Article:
These changes – as seen with Murray’s recent decision – may not extend for a longer period. The culmination of these short-term team-ups does – and should – not mean the end of the road of doubles piquing attention, per se. At the same time, these transitory partnerships also reroute the discussion back to the financial side of the doubles game.

In a recent interview with Forbes, Jamie Murray – a doubles specialist – shared how conducive it had become for players to take up doubles as the sole means of a tennis career these days, as compared to in the past.

“Because the money is always increasing in tennis, it is a much more viable option to go down the doubles route a lot earlier than previous generations. Before, people would play singles and then when their ranking dropped, they played an extra few years of doubles. Now it is a genuine option to start off much younger and have a career in doubles,” the 33-year-old said.

Despite Murray’s upbeat attitude, these increases have not exactly trickled towards doubles, especially at the Slams including the upcoming edition of the US Open. For 2019, the USTA showed-off yet another hike in the prize-money coffer. The men’s and women’s singles champions will be awarded $3.8 million. In comparison, the men’s and women’s doubles teams winning the respective title will get $740,000. This sum gets further diluted for the mixed-doubles’ titlists who will get $160,000 as a team.

This is the third and final takeaway that emerged from Murray’s US Open call. For several of these singles players, intermittent doubles play is an option. For those who play only doubles, that is the only option they have. The doubles game requires similar effort – travel, expenses and fitness – the costs continue to outweigh the benefits. These momentary team formations are a gauge revealing the disparity of tennis’ two sides, visible yet obliviated beyond tokenism.

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Svetlana Kuznetsova upsets Ashleigh Barty in Cincinnati to reach the 42nd final of her career

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Russian wild card Svetlana Kuznetsova edged top seed this year’s Roland Garros champion Ashleigh Barty 6-2 6-4 in the semifinal of the Western and Southern Open in Cincinnati to reach the 42nd final of her career.

 

Two-time Grand Slam champion Kuznetsova, who is now ranked world number 153, scored her third win against top 10 players this week  after beating former US Open champion Sloane Stephens and Karolina Pliskova.

Barty missed her chance to regain world number 1 spot from Naomi Osaka, who was forced to retire from her quarter final.

Barty earned the first break of the match in the second game of the opening set, when Kuznetsova netted a backhand. Kuznetsova broke back in the third game with a smash winner and earned another break at 2-2 when Barty netted a backhand. Kuznetsova hit a return winner to build up a 5-2 lead. Barty asked a medical time-out to treat he right leg. Kuznetsova held serve at 15 to close out the opening set after 30 minutes.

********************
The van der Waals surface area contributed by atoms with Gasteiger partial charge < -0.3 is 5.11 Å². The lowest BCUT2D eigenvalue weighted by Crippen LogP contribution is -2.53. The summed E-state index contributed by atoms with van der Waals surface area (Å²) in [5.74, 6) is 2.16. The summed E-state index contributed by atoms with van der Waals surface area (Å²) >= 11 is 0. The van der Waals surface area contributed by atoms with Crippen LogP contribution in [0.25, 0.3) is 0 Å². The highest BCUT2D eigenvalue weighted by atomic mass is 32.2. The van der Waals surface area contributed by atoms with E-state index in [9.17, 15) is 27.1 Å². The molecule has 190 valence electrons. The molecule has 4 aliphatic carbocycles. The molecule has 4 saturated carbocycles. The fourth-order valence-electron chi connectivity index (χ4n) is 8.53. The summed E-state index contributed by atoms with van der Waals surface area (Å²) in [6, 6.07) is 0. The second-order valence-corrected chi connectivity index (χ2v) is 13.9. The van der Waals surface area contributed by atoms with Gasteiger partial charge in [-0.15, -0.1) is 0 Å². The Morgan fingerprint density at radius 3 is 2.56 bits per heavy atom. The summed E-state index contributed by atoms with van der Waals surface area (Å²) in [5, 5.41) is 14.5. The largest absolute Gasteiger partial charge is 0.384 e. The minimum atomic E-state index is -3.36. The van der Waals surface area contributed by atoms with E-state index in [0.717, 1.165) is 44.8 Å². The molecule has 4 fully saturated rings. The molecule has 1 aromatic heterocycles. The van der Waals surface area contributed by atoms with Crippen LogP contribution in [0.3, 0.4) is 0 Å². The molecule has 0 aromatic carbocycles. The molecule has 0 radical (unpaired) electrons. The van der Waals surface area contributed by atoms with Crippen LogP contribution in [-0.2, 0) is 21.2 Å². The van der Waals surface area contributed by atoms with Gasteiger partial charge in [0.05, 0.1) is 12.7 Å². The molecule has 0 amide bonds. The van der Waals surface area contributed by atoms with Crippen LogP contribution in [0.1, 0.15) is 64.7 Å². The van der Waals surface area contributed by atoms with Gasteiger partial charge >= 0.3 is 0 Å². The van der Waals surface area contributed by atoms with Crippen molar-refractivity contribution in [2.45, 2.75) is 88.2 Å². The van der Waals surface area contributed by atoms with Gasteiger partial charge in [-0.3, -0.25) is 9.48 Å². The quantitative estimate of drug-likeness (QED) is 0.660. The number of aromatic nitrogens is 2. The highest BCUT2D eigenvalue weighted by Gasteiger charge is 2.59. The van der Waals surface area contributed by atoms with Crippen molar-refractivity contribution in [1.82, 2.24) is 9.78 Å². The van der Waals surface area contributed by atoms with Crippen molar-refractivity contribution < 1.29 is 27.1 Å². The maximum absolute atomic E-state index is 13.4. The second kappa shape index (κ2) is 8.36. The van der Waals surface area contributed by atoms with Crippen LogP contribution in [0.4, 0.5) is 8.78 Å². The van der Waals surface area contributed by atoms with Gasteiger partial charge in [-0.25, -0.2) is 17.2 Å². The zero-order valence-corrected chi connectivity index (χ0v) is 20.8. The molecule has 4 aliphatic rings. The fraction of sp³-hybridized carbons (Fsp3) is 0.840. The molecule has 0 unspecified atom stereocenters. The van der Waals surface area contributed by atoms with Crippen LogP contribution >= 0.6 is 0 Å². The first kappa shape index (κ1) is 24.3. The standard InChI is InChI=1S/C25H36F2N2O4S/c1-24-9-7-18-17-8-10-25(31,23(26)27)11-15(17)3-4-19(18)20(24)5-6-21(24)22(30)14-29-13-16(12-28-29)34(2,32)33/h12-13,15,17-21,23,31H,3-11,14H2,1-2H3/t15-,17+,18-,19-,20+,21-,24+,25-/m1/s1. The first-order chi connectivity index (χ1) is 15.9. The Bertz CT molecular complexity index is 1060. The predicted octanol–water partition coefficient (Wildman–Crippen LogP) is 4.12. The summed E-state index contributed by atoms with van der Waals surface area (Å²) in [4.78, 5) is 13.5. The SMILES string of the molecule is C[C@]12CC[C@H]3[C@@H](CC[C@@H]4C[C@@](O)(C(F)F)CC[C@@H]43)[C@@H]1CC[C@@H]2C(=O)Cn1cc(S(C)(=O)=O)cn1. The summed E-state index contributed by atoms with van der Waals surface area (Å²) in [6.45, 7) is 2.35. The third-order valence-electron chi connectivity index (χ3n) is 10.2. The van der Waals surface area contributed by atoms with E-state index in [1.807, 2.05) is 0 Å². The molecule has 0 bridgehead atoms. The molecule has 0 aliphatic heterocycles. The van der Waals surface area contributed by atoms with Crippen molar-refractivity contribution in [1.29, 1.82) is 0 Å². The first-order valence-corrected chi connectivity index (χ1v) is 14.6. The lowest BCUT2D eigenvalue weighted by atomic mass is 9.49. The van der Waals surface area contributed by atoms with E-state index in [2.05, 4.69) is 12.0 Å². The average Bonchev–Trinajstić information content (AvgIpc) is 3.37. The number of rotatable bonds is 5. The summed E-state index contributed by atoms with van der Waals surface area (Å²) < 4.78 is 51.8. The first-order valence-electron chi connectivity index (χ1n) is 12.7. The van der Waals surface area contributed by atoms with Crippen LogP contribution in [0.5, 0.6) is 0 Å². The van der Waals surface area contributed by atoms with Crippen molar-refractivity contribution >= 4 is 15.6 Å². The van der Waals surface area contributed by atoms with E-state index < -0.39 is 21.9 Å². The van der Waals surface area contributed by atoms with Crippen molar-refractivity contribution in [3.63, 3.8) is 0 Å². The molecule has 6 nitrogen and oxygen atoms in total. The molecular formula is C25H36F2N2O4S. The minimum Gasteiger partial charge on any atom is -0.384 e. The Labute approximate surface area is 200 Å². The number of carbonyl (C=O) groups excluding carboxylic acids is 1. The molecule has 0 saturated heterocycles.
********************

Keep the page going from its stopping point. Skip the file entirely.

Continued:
Kuznetsova went up a break in the first game of the second set. Barty won just three points on return in the second set. Kuznetsova closed out the second set with three winners in the 10th game.

“I am really happy. I am not really an analyzing person, but on my intuition, I am doing so much better, not repeating so many of my mistakes, just playing smarter and wiser now. It’s been so many different things when I was off, so I just enjoyed time off. Honestly, I was not missing at all the travelling and all the stress when you play tournaments, but now I have missed it and I feel good. I feel joy staying here and being here. It definitely helped me to have some time off to see other things outside tennis”, said Kuznetsova.

 

Kuznetsova set up a final against Madison Keys, who beat Sofia Kenin in straight sets. The Russian 34-year-old veteran player has qualified for her first final since last year, when she beat Donna Vekic in Washington.

 

“Madison is extremely tough. When she is on fire, it is really hard to play against her. It’s going to be a difficult match-up”, said Kuznetsova.  

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David Goffin reaches his first Masters 1000 in Cincinnati

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David Goffin beat Richard Gasquet 6-3 6-4 on an overcast afternoon to reach the first Masters 1000 final of his career and his 13th title match at ATP Tour level at the Western and Southern Open in Cincinnati. Goffin has dropped just one set en route to the final.

 

Goffin is returning to his best form this summer under the guidance of former Swedish player Thomas Johansson. He reached the final in Halle and his first quarter final at Wimbledon. He received a walkover after Yoshihito Nishioka was forced to withdraw from the match due to food poisoning.

The Belgian player started the match with two consecutive holds before breaking at love to open up a 4-1 lead with a backhand winner down the line.

Goffin held his next service games to seal the opening set 6-3. Gasquet earned an early break to open  2-0 lead, but Goffin won five of the next six games with two breaks. The 2017 Nitto ATP Finals runner-up served out the win at love in the 10th game after 1 hour and 16 minutes, as Gasquet sent his backhand long.

Goffin reached the semifinal in Cincinnati last year, but he was forced to retire due to an arm injury.

“I am very happy. It’s a tournament I like and I have played the best tennis in the past few years. I am really happy to reach my first Masters 1000 final here. It’s a great moment for me.”